EURODOOM EXPLOSIVE: Draghi in a corner over The Italian Job

by John Ward

As bond rates widen between Berlin and Rome, ECB boss Mario Draghi faces a damned-if-you-do-or-don’t moment. Either he reverses direction on the QE wind-down, or he offers the bond markets some serious reasurance about the Italian default outcome. In the insanity that is the eurozone, he cannot give either bearish signal. But to do nothing will condemn the euro to death. Now more than ever, it is vital that Britain cuts all ties with the SS Eutanic.


The time left between Now and Crash2 is going to be littered with occasions when no option represents salvation….only salivation on the part of the Bond Vultures. We are currently in the early stages of just such a push-to-shove incident.

Think not for whom the clock ticks, Barnier…it ticks for you. The time during which Michel ‘Monsieur Non’ Barnier can posit his idiotic ticking-threat to Britain is rapidly running out. And come the end of the 2018 holiday season, it could well call the Brussels Bluff bigtime before the UK’s departure date in March next year.

Once again, two sets of bond rates in ClubMed are spiking in comparison to the cost of borrowing in Frankfurt. One is Spain following the accession of a Socialist government; but the faster acceleration is in Italy, where an increasingly truculent and disobedient régime – in charge of the EU’s fourth biggest economy – is already looking to Mario Draghi’s ECB for further QE support in the light of widening bond yields versus Germany.

Bear in mind that, in recent times, Draghi’s fiefdom in Frankfurt has been the only buyer of Italian debt – given that serious investors won’t touch it with a bargepole, and the sleazy vultures won’t buy it until a irreversibly high spike gives them the fattest possible insurance profit. While you’re at it, imagine the carnage on Wall Street if no insurance is forthcoming this time. And during the digestion of that can of worms, you don’t even want to start thinking about what happens when the ECB is no longer the buyer of last resort. We aren’t talking holiday resorts here: we are instead staring at the destruction of the Bankfurt Wall around Italian debt.

Claudio Borghi ( the boss of the budget committee in Italy’s lower house in Parliament) has made his view crystal clear: a defenceless Italy cannot survive. “If Draghi leaves us to our fate, the dismantling of the euro will swiftly follow”.

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Meawhile, the German Bundesbank is watching events with growing concern, as Draghi’s conundrum looks set to become a calamity . Today (Wednesday 15th August) the Euro has started to weaken further based on fears the Turkish debt crisis could give Spanish lender BBVA and Italy’s UniCredit major problems given their huge exposure to Recep Erdodebt. Although the Bundesbank’s Joachim Würmeling said investors shouldn’t “over dramatise” the risk to the European banking sector from Turkey, this comes under the age-old heading of “he would say that”.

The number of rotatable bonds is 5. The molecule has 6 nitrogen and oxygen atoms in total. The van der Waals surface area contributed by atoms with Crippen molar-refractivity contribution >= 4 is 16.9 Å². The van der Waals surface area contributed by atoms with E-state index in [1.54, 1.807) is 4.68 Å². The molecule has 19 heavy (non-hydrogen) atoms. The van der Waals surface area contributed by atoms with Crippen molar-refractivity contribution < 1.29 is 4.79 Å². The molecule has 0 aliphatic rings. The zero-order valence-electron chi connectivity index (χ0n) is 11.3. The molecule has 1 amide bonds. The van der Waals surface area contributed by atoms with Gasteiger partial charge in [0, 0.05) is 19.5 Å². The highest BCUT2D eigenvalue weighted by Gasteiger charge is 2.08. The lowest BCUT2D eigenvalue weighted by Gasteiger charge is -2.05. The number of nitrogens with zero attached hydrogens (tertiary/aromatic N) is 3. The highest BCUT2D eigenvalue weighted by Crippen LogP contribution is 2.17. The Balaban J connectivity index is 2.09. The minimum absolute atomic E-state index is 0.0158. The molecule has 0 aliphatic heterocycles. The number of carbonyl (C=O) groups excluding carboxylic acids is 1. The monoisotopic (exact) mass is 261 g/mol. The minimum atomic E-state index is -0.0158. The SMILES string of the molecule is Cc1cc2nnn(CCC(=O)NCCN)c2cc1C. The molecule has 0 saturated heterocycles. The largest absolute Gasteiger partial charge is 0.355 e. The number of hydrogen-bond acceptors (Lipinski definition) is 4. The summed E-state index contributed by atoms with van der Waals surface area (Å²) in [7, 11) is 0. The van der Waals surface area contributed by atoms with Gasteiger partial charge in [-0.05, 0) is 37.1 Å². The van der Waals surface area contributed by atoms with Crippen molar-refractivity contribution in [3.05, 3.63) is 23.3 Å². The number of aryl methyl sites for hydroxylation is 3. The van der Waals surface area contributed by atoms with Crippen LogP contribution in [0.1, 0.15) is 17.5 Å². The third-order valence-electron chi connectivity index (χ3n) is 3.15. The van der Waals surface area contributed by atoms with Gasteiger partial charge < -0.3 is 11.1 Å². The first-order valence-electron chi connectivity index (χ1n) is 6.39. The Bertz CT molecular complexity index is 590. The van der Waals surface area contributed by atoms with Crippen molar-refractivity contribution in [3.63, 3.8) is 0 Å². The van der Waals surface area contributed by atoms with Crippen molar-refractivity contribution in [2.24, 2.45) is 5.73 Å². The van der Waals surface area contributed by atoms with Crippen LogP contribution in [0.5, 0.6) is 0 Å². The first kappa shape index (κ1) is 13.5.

Herr Würmeling is well aware that Turkey’s rain is not falling onto an Italian villa who’s roof was repaired while the sun shone. Nor are many savvy investors fooled by Draghi’s circular money-shuffle around Spain’s banks. Three days ago, the well-informed site Seeking Alpha warned for a second time about the dangers of investing in BBVA and other eurozone banks:

‘We warned about investing in the two largest Spanish banks, Banco Santander and BBVA due to Latin America accounting for 46% of revenues. We also mentioned these banks’ exposure to Turkey as being a major problem. Very quickly this warning turned very valid. It now seems like the secondary concern has turned into a primary concern. Beware and don’t say you haven’t been warned’

This is turning into a perfect storm that makes the May Chequers “plan” even more of a capitulative farce than it was already. So thank you, M. Barnier, for turning it down.

The last thing Britain needs right now is to be tied to a currency and a trading zone that is facing far worse debt problems than those of Britain. And it has to be said, the mood in Bankfurt is equally negative beyond the graceful optimism of Joachim “Swan” Würmeling.

The Chequers formula is dead anyway. But we will never change our spineless grovelling before the fantasists from Brussels as long as a Conservative Government led by Theresa May and “advised” by Olly Robbins is in charge. The time has come for everyone of common sense and vision to look closely at extra-Parliamentary ways of stopping this criminal Administration in its reverse tracks.


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